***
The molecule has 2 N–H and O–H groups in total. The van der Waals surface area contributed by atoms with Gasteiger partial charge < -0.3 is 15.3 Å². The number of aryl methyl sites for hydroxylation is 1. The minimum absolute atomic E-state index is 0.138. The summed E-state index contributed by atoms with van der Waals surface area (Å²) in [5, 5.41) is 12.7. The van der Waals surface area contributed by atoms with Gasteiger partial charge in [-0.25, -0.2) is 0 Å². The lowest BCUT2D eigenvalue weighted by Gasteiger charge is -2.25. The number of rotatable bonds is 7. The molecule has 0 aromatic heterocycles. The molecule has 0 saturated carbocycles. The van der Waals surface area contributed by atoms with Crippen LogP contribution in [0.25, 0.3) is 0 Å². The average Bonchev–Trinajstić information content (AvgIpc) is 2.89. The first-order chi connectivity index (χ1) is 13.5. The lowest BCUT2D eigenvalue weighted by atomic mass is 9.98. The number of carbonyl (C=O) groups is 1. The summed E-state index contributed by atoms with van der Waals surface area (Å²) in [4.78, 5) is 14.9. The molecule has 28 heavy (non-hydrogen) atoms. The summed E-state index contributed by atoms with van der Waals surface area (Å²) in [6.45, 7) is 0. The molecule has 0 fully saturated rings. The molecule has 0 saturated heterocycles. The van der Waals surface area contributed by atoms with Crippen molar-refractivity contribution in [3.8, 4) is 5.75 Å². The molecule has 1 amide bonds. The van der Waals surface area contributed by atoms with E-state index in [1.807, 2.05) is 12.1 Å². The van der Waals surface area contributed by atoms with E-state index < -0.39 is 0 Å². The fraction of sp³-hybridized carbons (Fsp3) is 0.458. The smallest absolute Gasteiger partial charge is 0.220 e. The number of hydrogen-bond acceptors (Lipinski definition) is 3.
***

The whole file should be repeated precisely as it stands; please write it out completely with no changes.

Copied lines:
The molecule has 2 N–H and O–H groups in total. The van der Waals surface area contributed by atoms with Gasteiger partial charge < -0.3 is 15.3 Å². The number of aryl methyl sites for hydroxylation is 1. The minimum absolute atomic E-state index is 0.138. The summed E-state index contributed by atoms with van der Waals surface area (Å²) in [5, 5.41) is 12.7. The van der Waals surface area contributed by atoms with Gasteiger partial charge in [-0.25, -0.2) is 0 Å². The lowest BCUT2D eigenvalue weighted by Gasteiger charge is -2.25. The number of rotatable bonds is 7. The molecule has 0 aromatic heterocycles. The molecule has 0 saturated carbocycles. The van der Waals surface area contributed by atoms with Crippen LogP contribution in [0.25, 0.3) is 0 Å². The average Bonchev–Trinajstić information content (AvgIpc) is 2.89. The first-order chi connectivity index (χ1) is 13.5. The lowest BCUT2D eigenvalue weighted by atomic mass is 9.98. The number of carbonyl (C=O) groups is 1. The summed E-state index contributed by atoms with van der Waals surface area (Å²) in [4.78, 5) is 14.9. The molecule has 28 heavy (non-hydrogen) atoms. The summed E-state index contributed by atoms with van der Waals surface area (Å²) in [6.45, 7) is 0. The molecule has 0 fully saturated rings. The molecule has 0 saturated heterocycles. The van der Waals surface area contributed by atoms with Crippen molar-refractivity contribution in [3.8, 4) is 5.75 Å². The molecule has 1 amide bonds. The van der Waals surface area contributed by atoms with E-state index in [1.807, 2.05) is 12.1 Å². The van der Waals surface area contributed by atoms with E-state index < -0.39 is 0 Å². The fraction of sp³-hybridized carbons (Fsp3) is 0.458. The smallest absolute Gasteiger partial charge is 0.220 e. The number of hydrogen-bond acceptors (Lipinski definition) is 3.